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Bormujos (Municipality, Andalusia, Spain)

Last modified: 2016-04-02 by ivan sache
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Flag of Benacazón - Image after the Símbolos de Sevilla website, 25 May 2014

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Presentation of Bormujos

The municipality of Bormujos (17,670 inhabitants in 2008; 1,217 ha; municipal website), is located 10 km west of Seville.

The origin of the name of the town is unresolved yet. Some historians believe that it was derived from Boromuj, the name of a Moorish estate (alquería). However, the philologists García de Diego and Menéndez Pidal claim that Bormujos was formed on the Iberian root borm, an hydronym referring to mineral waters. The place has been settled, with grapevine and olive tree cultivation, since at least the Roman times, the Roman villae being subsequently replaced by Moorish alquerías. Granted the title of villa in the 16th century, the town directly depended on Seville until sold near the end of the 17th century - beginning of the 18th century to the Guzmán family.
Bormujos is the birth place of the theater and film actor Juan Diego Ruiz Moreno (b. 1941) and of the dancer Francisco Franco Moreno (b. 1965).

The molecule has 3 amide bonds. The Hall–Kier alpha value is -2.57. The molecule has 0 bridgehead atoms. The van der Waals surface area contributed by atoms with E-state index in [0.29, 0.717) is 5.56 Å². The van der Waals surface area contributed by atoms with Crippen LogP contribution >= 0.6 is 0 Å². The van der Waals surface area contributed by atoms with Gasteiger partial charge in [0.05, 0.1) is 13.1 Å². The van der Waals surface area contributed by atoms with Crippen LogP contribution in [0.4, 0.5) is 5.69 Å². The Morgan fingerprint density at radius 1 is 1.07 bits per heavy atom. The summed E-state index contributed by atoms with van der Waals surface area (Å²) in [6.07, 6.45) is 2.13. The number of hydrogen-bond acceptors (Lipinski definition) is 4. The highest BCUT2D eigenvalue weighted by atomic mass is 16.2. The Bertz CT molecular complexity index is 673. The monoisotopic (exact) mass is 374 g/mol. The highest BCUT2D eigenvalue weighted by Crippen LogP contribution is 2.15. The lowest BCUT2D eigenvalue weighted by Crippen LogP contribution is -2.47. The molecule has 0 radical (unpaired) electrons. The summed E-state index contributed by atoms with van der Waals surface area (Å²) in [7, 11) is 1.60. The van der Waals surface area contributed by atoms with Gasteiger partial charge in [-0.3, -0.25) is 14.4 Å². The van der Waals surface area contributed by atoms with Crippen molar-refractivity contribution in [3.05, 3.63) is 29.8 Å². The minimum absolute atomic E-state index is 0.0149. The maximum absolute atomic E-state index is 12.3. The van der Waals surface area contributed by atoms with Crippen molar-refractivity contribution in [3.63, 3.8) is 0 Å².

Ivan Sache, 2 August 2009

Symbols of Bormujos

The flag (photo, photo, photo) and arms of Bormujos, adopted on 19 May 2004 by the Municipal Council and submitted on 21 May 2004 to the Directorate General of the Local Administration, are prescribed by a Decree adopted on 13 July 2004 by the Directorate General of the Local Administration and published on 29 July 2004 in the official gazette of Andalusia, No. 148, p. 16,881 (text).
The symbols are described as follows:

Flag: Rectangular flag, in proportions 11:18, made of green olive fabric charged with a cross quartered first and fourth white second and third lemon yellow, overall the municipal coat of arms.
Coat of arms: Vert an olive tree argent with the foliage and trunk shadowed sable flanked dexter by a crozier per bend or over it a miter of the same and sinister by two swords or crossed per saltire. The shield surmounted with a Royal crown closed.

The crozier and the miter represent St. Dominic of Silos, the town's patron saint. Olive is the main source of income for the municipality. The swords recall that King Alfonso X granted the Mormolos alquería, among others, to 200 knights who had contributed to the reconquest of Seville.
[Símbolos de las Entidades Locales de Andalucía. Sevilla (PDF file)]

Ivan Sache, 2 August 2009